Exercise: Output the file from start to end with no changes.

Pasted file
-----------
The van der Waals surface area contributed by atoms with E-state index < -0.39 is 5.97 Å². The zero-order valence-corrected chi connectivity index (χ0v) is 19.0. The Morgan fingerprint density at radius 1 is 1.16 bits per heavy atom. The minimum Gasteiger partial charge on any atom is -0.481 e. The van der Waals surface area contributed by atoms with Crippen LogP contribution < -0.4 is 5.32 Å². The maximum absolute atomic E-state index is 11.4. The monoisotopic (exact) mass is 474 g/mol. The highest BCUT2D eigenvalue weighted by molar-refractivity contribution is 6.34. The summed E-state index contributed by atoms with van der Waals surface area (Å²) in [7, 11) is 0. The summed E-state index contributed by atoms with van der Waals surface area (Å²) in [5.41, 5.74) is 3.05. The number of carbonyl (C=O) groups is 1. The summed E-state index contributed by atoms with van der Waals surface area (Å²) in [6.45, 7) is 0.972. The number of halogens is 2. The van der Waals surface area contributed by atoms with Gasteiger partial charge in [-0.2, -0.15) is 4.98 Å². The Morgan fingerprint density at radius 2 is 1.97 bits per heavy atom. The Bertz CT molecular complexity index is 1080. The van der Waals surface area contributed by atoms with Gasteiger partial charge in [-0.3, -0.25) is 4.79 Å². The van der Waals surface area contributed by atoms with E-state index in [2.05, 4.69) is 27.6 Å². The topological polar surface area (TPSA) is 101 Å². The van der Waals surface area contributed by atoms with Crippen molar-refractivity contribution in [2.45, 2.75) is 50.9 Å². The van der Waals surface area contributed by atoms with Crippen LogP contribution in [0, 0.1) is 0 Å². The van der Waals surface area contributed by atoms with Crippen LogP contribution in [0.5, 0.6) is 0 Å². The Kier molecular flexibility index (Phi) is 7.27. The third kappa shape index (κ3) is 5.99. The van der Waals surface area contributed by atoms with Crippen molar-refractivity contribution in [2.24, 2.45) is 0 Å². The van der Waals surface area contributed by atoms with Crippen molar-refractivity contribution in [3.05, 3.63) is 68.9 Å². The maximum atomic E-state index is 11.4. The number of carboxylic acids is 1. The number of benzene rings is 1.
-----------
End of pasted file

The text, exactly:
The van der Waals surface area contributed by atoms with E-state index < -0.39 is 5.97 Å². The zero-order valence-corrected chi connectivity index (χ0v) is 19.0. The Morgan fingerprint density at radius 1 is 1.16 bits per heavy atom. The minimum Gasteiger partial charge on any atom is -0.481 e. The van der Waals surface area contributed by atoms with Crippen LogP contribution < -0.4 is 5.32 Å². The maximum absolute atomic E-state index is 11.4. The monoisotopic (exact) mass is 474 g/mol. The highest BCUT2D eigenvalue weighted by molar-refractivity contribution is 6.34. The summed E-state index contributed by atoms with van der Waals surface area (Å²) in [7, 11) is 0. The summed E-state index contributed by atoms with van der Waals surface area (Å²) in [5.41, 5.74) is 3.05. The number of carbonyl (C=O) groups is 1. The summed E-state index contributed by atoms with van der Waals surface area (Å²) in [6.45, 7) is 0.972. The number of halogens is 2. The van der Waals surface area contributed by atoms with Gasteiger partial charge in [-0.2, -0.15) is 4.98 Å². The Morgan fingerprint density at radius 2 is 1.97 bits per heavy atom. The Bertz CT molecular complexity index is 1080. The van der Waals surface area contributed by atoms with Gasteiger partial charge in [-0.3, -0.25) is 4.79 Å². The van der Waals surface area contributed by atoms with E-state index in [2.05, 4.69) is 27.6 Å². The topological polar surface area (TPSA) is 101 Å². The van der Waals surface area contributed by atoms with Crippen molar-refractivity contribution in [2.45, 2.75) is 50.9 Å². The van der Waals surface area contributed by atoms with Crippen LogP contribution in [0, 0.1) is 0 Å². The van der Waals surface area contributed by atoms with Crippen LogP contribution in [0.5, 0.6) is 0 Å². The Kier molecular flexibility index (Phi) is 7.27. The third kappa shape index (κ3) is 5.99. The van der Waals surface area contributed by atoms with Crippen molar-refractivity contribution in [2.24, 2.45) is 0 Å². The van der Waals surface area contributed by atoms with Crippen molar-refractivity contribution in [3.05, 3.63) is 68.9 Å². The maximum atomic E-state index is 11.4. The number of carboxylic acids is 1. The number of benzene rings is 1.